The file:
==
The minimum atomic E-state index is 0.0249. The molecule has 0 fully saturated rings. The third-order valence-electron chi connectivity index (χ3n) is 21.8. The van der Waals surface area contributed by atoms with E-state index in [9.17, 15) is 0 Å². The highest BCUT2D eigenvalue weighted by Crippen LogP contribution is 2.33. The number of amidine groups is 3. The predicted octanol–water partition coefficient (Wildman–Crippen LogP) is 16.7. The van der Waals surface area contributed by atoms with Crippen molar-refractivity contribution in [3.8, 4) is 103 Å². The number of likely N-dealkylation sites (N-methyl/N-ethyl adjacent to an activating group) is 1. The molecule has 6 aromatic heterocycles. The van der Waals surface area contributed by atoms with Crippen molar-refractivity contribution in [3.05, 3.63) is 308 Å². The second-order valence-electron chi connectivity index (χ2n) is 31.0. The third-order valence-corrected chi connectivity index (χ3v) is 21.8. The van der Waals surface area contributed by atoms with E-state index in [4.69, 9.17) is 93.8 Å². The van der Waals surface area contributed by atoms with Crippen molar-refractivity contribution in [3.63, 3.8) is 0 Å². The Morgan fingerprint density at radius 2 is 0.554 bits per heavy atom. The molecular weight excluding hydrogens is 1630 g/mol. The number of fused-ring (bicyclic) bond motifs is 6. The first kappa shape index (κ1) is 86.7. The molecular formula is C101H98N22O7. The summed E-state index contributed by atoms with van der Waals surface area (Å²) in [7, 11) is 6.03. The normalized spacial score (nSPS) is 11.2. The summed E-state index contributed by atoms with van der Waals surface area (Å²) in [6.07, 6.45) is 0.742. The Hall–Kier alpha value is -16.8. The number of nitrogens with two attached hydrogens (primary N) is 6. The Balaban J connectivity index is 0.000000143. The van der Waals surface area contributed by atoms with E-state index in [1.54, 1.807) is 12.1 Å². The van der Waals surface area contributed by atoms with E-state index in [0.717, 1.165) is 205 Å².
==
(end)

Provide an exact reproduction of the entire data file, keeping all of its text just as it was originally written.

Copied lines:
The minimum atomic E-state index is 0.0249. The molecule has 0 fully saturated rings. The third-order valence-electron chi connectivity index (χ3n) is 21.8. The van der Waals surface area contributed by atoms with E-state index in [9.17, 15) is 0 Å². The highest BCUT2D eigenvalue weighted by Crippen LogP contribution is 2.33. The number of amidine groups is 3. The predicted octanol–water partition coefficient (Wildman–Crippen LogP) is 16.7. The van der Waals surface area contributed by atoms with Crippen molar-refractivity contribution in [3.8, 4) is 103 Å². The number of likely N-dealkylation sites (N-methyl/N-ethyl adjacent to an activating group) is 1. The molecule has 6 aromatic heterocycles. The van der Waals surface area contributed by atoms with Crippen molar-refractivity contribution in [3.05, 3.63) is 308 Å². The second-order valence-electron chi connectivity index (χ2n) is 31.0. The third-order valence-corrected chi connectivity index (χ3v) is 21.8. The van der Waals surface area contributed by atoms with E-state index in [4.69, 9.17) is 93.8 Å². The van der Waals surface area contributed by atoms with Crippen molar-refractivity contribution in [3.63, 3.8) is 0 Å². The Morgan fingerprint density at radius 2 is 0.554 bits per heavy atom. The molecular weight excluding hydrogens is 1630 g/mol. The number of fused-ring (bicyclic) bond motifs is 6. The first kappa shape index (κ1) is 86.7. The molecular formula is C101H98N22O7. The summed E-state index contributed by atoms with van der Waals surface area (Å²) in [7, 11) is 6.03. The normalized spacial score (nSPS) is 11.2. The summed E-state index contributed by atoms with van der Waals surface area (Å²) in [6.07, 6.45) is 0.742. The Hall–Kier alpha value is -16.8. The number of nitrogens with two attached hydrogens (primary N) is 6. The Balaban J connectivity index is 0.000000143. The van der Waals surface area contributed by atoms with E-state index in [1.54, 1.807) is 12.1 Å². The van der Waals surface area contributed by atoms with E-state index in [0.717, 1.165) is 205 Å².